Yesterdaty was our Figure Drawing Day at Battery Park City.  I brought some small pieces of watercolor paper (6 X 10") that had watercolor on them from other projects, and used them for my drawings.  My mindset for these Wednesday afternoon sessions is to "play and loosen up." Yesterday I decided to draw the figures in pencil over the paint and then to paint the figures with more watercolor.  Here are 3 five minute poses and 1 ten minute pose.

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My other 10 minute pose was drawn over a dark brown block of watercolor and I decided to draw in pen and not add any other paint. 

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I also used a General Sketch and Wash pencil for our final 20 minute pose - drawing with the pencil and then adding only water to pull the graphite to shade the figure.

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March 1, 2016

Cooper Hewitt, the Smithsonian Design Museum in NYC

On Friday my friend Eunice and I went to the Smithsonian Cooper Hewitt Design Museum - my first visit since the major renovation.  We loved "Beautiful," the Triennial Design Exhibit.  There are many types of articles: jewelry, clothing, furniture, textiles, books, ceramics, wallpaper, drawings, and calligraphy to name some.  What makes the visit even more enjoyable are the number of ways you can interact with the designs.  When you enter you are given a wand - with a stylus at one end and a scanner at the other.  The scanner allows you to upload information and photos of each item in the exhibit to a personal account by touching an icon on the exhibit card.  With a unique password on your ticket, you will then be able to open "your virtual tour" when you reach home.  The stylus lets you create designs on many flat computer screen tables that are scattered throughout the exhibits.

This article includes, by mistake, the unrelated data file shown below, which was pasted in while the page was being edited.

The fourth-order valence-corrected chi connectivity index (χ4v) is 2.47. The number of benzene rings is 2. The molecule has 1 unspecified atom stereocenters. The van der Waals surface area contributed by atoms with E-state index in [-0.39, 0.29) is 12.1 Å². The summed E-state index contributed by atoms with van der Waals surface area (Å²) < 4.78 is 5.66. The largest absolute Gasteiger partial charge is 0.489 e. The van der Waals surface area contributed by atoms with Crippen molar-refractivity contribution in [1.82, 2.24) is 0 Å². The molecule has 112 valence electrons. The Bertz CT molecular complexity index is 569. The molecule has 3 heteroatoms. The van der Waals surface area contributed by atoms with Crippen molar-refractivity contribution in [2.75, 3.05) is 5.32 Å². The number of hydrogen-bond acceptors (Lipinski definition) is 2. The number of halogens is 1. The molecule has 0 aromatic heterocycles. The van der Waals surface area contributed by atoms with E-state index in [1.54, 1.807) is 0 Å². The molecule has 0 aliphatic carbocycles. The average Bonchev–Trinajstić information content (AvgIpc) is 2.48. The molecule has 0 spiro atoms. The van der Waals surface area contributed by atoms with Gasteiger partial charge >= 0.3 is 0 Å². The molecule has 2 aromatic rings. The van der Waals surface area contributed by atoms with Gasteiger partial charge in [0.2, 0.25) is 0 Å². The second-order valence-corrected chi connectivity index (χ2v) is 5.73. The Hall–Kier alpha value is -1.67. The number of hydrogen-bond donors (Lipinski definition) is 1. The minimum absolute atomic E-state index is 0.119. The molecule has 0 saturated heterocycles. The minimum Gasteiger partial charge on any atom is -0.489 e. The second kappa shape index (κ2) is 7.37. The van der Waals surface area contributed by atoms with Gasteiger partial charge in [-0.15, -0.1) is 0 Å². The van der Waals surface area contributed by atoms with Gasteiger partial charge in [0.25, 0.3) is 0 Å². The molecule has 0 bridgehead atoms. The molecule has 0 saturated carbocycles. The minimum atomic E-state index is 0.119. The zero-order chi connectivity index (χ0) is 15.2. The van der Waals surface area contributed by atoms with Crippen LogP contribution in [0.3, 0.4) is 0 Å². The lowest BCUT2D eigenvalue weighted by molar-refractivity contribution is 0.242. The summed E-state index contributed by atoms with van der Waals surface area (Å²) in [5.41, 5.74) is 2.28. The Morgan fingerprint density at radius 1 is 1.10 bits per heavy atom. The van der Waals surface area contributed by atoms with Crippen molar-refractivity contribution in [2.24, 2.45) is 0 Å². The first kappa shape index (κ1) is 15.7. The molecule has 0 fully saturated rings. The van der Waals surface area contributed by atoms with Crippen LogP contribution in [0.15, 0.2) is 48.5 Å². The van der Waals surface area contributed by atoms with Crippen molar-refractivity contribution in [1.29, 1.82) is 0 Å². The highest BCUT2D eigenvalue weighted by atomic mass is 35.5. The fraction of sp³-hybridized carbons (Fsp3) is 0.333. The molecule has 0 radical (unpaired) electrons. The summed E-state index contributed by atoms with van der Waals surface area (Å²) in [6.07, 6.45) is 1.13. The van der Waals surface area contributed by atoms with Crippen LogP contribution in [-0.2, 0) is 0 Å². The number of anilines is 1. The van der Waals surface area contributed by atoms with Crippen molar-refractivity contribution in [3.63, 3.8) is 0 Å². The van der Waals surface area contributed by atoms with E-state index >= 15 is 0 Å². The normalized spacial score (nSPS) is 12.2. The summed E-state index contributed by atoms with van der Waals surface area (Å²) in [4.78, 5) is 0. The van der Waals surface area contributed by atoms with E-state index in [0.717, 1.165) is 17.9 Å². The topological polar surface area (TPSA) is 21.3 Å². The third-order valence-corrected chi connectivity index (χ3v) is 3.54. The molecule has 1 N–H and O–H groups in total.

I loved a wallpaper design from the exhibit which was created by "Studio Job" a company founded by Nynke Tynagel (Amsterdam) and Job Smeets (Brussels).  Here are 3 of their wallpapers strips - each 29 feet without repeats! 

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This image was drawn from my favorite - the strip in the middle.  The background was a wet-in-wet watercolor page and the face was drawn on top of it and then painted after it dried.

  

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There are several other current exhibits at the museum, and I want to return soon to really carefully look at the Pixar exhibit and the Design Lab.